We know that parenting properly is a lot of hard work.
Between soccer games, violin recitals, and, more recently, trying to figure out how to manage school from home the odds are good that, if you’re parenting, you’ve got a lot on your plate right now.
When you’ve been run that ragged, it’s far too easy to let some of the most important things slide on by without notice. Every parent has been there: sometimes, you’re simply so exhausted from trying to get your kids to actually eat some vegetables this week that it’s not until well past midnight that you realize you forgot to make sure they brushed their teeth.
Helping your kids develop good oral health habits is important, but sometimes it’s just hard to find the time and energy to make it a priority.
The good news is that helping your kids be cavity-free is not only possible, but simple. It can even be fun!
If you’re a parent who has struggled to find time to champion oral health, you’re in luck. Welcome to Epic’s Simple Guide to Cavity-Free Kids.
Helping Your Kids Brush Effectively
At our last appointment, my dentist dropped a bombshell on us: He said that kids simply don’t have the focus or manual dexterity necessary to brush their own teeth effectively until about the age of 9. Any younger than that, and they’re likely doing a slapdash job at best.
It may seem silly, but you might try having a toothbrush party as a family: everyone brushing together. Brushing with your kids instead of standing over them like the world’s most imperious toothbrush trainer can go a long way towards helping your kids understand that brushing can be simple, painless, and even fun.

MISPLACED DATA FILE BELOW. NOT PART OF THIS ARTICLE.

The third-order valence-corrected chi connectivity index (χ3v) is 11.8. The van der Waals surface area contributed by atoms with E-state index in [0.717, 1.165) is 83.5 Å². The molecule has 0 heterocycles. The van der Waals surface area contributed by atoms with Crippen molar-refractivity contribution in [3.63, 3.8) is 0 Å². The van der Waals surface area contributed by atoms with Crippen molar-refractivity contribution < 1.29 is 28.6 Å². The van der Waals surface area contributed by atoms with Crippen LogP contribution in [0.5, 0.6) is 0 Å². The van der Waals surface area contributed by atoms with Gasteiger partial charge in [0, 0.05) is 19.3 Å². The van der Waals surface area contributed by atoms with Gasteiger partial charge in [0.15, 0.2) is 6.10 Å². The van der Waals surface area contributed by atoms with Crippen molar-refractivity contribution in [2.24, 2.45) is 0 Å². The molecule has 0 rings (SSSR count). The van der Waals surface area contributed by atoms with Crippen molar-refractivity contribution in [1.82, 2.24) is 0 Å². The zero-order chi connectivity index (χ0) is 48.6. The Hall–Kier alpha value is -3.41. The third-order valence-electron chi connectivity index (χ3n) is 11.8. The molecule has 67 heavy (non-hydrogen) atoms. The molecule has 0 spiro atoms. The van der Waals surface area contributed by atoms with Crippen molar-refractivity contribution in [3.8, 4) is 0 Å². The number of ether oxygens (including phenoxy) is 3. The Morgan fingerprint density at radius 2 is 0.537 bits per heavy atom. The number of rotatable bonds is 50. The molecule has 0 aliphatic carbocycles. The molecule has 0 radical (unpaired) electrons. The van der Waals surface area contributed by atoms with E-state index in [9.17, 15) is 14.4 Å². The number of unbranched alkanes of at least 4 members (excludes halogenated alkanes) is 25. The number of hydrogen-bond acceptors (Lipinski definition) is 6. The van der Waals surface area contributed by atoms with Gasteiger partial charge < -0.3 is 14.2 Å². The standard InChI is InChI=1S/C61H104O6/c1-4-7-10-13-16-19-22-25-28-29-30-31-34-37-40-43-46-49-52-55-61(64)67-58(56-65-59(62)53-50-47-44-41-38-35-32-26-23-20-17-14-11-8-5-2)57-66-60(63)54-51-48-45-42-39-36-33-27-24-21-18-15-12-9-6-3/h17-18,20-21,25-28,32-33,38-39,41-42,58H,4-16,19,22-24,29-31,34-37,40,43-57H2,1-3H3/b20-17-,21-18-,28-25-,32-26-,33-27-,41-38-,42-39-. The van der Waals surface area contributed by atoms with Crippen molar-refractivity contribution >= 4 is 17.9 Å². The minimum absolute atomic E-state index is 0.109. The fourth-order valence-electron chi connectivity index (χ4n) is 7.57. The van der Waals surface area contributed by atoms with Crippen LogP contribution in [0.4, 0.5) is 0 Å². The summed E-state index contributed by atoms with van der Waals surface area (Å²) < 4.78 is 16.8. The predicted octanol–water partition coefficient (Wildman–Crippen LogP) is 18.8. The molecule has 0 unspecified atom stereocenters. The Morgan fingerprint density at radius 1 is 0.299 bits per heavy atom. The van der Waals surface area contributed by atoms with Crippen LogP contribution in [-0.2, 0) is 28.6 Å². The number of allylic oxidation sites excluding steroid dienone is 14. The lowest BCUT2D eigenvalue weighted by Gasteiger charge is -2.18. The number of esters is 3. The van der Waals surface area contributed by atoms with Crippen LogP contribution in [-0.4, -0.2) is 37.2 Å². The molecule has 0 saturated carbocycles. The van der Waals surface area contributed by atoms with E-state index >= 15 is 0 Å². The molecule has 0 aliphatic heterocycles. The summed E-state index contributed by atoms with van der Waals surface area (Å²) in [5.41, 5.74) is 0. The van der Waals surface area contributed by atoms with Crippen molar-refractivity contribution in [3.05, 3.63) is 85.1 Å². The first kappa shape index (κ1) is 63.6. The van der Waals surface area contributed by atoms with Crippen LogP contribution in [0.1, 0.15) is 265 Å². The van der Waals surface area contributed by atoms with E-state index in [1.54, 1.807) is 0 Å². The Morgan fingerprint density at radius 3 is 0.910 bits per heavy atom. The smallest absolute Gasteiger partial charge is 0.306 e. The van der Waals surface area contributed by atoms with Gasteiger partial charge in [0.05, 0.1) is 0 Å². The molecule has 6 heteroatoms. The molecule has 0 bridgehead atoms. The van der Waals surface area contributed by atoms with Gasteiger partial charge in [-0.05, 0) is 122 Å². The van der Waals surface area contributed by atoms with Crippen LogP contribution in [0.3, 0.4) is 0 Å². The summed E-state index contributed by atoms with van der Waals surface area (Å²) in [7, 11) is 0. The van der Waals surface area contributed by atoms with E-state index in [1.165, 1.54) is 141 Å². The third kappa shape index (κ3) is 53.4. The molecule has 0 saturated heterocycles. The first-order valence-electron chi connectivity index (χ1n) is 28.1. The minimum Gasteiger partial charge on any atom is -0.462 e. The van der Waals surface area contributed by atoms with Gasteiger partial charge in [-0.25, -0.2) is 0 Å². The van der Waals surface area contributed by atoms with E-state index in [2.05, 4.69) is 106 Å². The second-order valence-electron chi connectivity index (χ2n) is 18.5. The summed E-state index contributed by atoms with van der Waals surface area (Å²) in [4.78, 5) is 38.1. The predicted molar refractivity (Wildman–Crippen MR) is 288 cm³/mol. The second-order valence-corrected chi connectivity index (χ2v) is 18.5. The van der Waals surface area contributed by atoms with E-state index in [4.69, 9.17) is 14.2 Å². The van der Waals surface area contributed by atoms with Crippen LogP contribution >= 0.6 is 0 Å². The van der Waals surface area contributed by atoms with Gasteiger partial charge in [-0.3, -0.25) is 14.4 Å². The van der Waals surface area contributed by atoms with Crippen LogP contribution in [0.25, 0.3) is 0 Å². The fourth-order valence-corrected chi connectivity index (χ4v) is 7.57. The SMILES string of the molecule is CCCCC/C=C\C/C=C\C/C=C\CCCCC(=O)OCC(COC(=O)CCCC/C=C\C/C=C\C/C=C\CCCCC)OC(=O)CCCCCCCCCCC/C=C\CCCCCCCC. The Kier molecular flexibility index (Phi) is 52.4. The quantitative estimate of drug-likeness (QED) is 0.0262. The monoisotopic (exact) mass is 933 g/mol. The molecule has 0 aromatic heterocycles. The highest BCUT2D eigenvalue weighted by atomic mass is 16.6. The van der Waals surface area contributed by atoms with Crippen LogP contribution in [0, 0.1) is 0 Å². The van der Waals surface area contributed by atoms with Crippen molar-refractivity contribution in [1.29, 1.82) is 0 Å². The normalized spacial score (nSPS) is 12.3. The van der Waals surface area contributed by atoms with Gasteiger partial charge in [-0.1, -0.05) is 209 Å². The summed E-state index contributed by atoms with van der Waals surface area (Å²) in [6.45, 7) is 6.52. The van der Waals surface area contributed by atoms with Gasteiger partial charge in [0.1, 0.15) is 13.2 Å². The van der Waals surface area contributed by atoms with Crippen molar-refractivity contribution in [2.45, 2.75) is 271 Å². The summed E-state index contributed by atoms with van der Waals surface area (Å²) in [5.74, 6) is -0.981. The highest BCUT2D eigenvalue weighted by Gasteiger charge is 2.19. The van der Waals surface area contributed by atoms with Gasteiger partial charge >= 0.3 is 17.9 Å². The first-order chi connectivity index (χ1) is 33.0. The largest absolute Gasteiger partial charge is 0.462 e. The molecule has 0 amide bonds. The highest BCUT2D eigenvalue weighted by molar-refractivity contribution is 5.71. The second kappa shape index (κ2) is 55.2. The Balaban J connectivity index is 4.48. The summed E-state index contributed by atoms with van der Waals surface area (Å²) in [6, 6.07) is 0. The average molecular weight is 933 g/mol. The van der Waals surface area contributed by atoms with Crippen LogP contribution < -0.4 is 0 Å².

Here’s the other thing to remember: Expecting you or your kids to superbly scrub and flawlessly floss every last square milometer of those pearly whites is a pretty big ask. Instead, we recommend that you introduce some tools that will help cover the gaps that you’re bound to miss.
I’m definitely a little biased, but Epic Xylitol Toothpaste is exactly that kind of an oral health support system. While most toothpastes are focused on helping you feel like you’re getting work done, Epic Toothpaste is happy to stand back and do its work quietly. It’s packed with oodles of xylitol, the cavity-crushing sweetener that’s beloved by dental experts worldwide precisely because it gives the results you need with just a “good enough” effort.
One bit of feedback we’ve received over and over is that our lone flavor for Epic Toothpaste isn’t super kid-friendly. Don’t worry, we hear you. In fact, we’ve put together a special flavor formula just for kids, so make sure you’re on our email list to keep in touch for when it becomes available for order!
Make Visiting the Dentist Fun
I know that, even as an adult, taking time out of your routine to have your teeth inspected and your gums prodded by gloved strangers isn’t exactly the wildest party in town. However, making sure that visiting the dentist is a fun, positive experience for your kids helps to lay a solid foundation of good health habits for the rest of their lives.
The first step in this process is a simple assessment - how are your current dentist and her staff with your kids? Not every dentist or hygienist is born equal, and some of them are simply going to be better with the kids than others, and it’s totally ok to shop around a bit if your appointments don’t feel as comfortable as you’d like.